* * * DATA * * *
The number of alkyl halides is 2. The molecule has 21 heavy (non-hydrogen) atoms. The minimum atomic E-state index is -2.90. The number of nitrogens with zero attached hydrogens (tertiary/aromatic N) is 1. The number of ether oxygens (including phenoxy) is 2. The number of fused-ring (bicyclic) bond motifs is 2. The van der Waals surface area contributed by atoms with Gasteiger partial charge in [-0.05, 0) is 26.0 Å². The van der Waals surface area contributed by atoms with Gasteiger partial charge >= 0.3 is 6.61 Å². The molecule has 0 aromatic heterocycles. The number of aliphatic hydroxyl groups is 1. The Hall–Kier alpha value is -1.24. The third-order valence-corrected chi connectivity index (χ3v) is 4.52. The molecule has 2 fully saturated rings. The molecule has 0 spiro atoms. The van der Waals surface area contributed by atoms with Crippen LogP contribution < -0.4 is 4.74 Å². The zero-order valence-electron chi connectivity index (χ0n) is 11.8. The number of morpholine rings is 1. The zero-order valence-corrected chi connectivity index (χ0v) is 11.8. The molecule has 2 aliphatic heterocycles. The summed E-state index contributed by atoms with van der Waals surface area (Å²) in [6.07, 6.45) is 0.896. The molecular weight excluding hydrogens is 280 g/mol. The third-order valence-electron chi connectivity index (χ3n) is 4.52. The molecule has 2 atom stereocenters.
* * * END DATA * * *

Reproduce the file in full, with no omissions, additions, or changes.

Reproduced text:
The number of alkyl halides is 2. The molecule has 21 heavy (non-hydrogen) atoms. The minimum atomic E-state index is -2.90. The number of nitrogens with zero attached hydrogens (tertiary/aromatic N) is 1. The number of ether oxygens (including phenoxy) is 2. The number of fused-ring (bicyclic) bond motifs is 2. The van der Waals surface area contributed by atoms with Gasteiger partial charge in [-0.05, 0) is 26.0 Å². The van der Waals surface area contributed by atoms with Gasteiger partial charge >= 0.3 is 6.61 Å². The molecule has 0 aromatic heterocycles. The number of aliphatic hydroxyl groups is 1. The Hall–Kier alpha value is -1.24. The third-order valence-corrected chi connectivity index (χ3v) is 4.52. The molecule has 2 fully saturated rings. The molecule has 0 spiro atoms. The van der Waals surface area contributed by atoms with Crippen LogP contribution < -0.4 is 4.74 Å². The zero-order valence-electron chi connectivity index (χ0n) is 11.8. The number of morpholine rings is 1. The zero-order valence-corrected chi connectivity index (χ0v) is 11.8. The molecule has 2 aliphatic heterocycles. The summed E-state index contributed by atoms with van der Waals surface area (Å²) in [6.07, 6.45) is 0.896. The molecular weight excluding hydrogens is 280 g/mol. The third-order valence-electron chi connectivity index (χ3n) is 4.52. The molecule has 2 atom stereocenters.